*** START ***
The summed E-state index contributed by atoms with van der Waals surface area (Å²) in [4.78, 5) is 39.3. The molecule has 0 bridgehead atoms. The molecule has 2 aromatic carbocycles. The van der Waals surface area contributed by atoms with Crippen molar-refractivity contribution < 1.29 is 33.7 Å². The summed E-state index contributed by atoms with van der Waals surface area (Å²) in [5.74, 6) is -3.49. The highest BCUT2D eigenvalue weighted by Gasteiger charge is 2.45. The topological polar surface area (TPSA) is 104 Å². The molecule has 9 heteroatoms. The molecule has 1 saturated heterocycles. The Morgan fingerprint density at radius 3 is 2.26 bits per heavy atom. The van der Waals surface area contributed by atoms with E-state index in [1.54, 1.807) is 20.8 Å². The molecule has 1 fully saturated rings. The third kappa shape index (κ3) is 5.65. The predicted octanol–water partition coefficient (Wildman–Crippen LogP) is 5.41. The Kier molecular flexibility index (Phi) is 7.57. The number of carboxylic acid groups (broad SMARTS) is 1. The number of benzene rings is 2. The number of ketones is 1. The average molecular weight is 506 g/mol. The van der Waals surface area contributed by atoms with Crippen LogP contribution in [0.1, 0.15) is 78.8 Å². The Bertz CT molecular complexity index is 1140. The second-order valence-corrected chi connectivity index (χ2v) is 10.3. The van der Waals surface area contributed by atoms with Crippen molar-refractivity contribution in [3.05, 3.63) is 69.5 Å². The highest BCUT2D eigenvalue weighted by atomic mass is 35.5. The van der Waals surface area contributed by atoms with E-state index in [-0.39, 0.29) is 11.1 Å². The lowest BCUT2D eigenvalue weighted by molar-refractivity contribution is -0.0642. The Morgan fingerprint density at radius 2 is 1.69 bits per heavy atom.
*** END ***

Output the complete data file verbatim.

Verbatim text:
The summed E-state index contributed by atoms with van der Waals surface area (Å²) in [4.78, 5) is 39.3. The molecule has 0 bridgehead atoms. The molecule has 2 aromatic carbocycles. The van der Waals surface area contributed by atoms with Crippen molar-refractivity contribution < 1.29 is 33.7 Å². The summed E-state index contributed by atoms with van der Waals surface area (Å²) in [5.74, 6) is -3.49. The highest BCUT2D eigenvalue weighted by Gasteiger charge is 2.45. The topological polar surface area (TPSA) is 104 Å². The molecule has 9 heteroatoms. The molecule has 1 saturated heterocycles. The Morgan fingerprint density at radius 3 is 2.26 bits per heavy atom. The van der Waals surface area contributed by atoms with E-state index in [1.54, 1.807) is 20.8 Å². The molecule has 1 fully saturated rings. The third kappa shape index (κ3) is 5.65. The predicted octanol–water partition coefficient (Wildman–Crippen LogP) is 5.41. The Kier molecular flexibility index (Phi) is 7.57. The number of carboxylic acid groups (broad SMARTS) is 1. The number of benzene rings is 2. The number of ketones is 1. The average molecular weight is 506 g/mol. The van der Waals surface area contributed by atoms with Crippen LogP contribution in [0.1, 0.15) is 78.8 Å². The Bertz CT molecular complexity index is 1140. The second-order valence-corrected chi connectivity index (χ2v) is 10.3. The van der Waals surface area contributed by atoms with Crippen molar-refractivity contribution in [3.05, 3.63) is 69.5 Å². The highest BCUT2D eigenvalue weighted by atomic mass is 35.5. The van der Waals surface area contributed by atoms with E-state index in [-0.39, 0.29) is 11.1 Å². The lowest BCUT2D eigenvalue weighted by molar-refractivity contribution is -0.0642. The Morgan fingerprint density at radius 2 is 1.69 bits per heavy atom.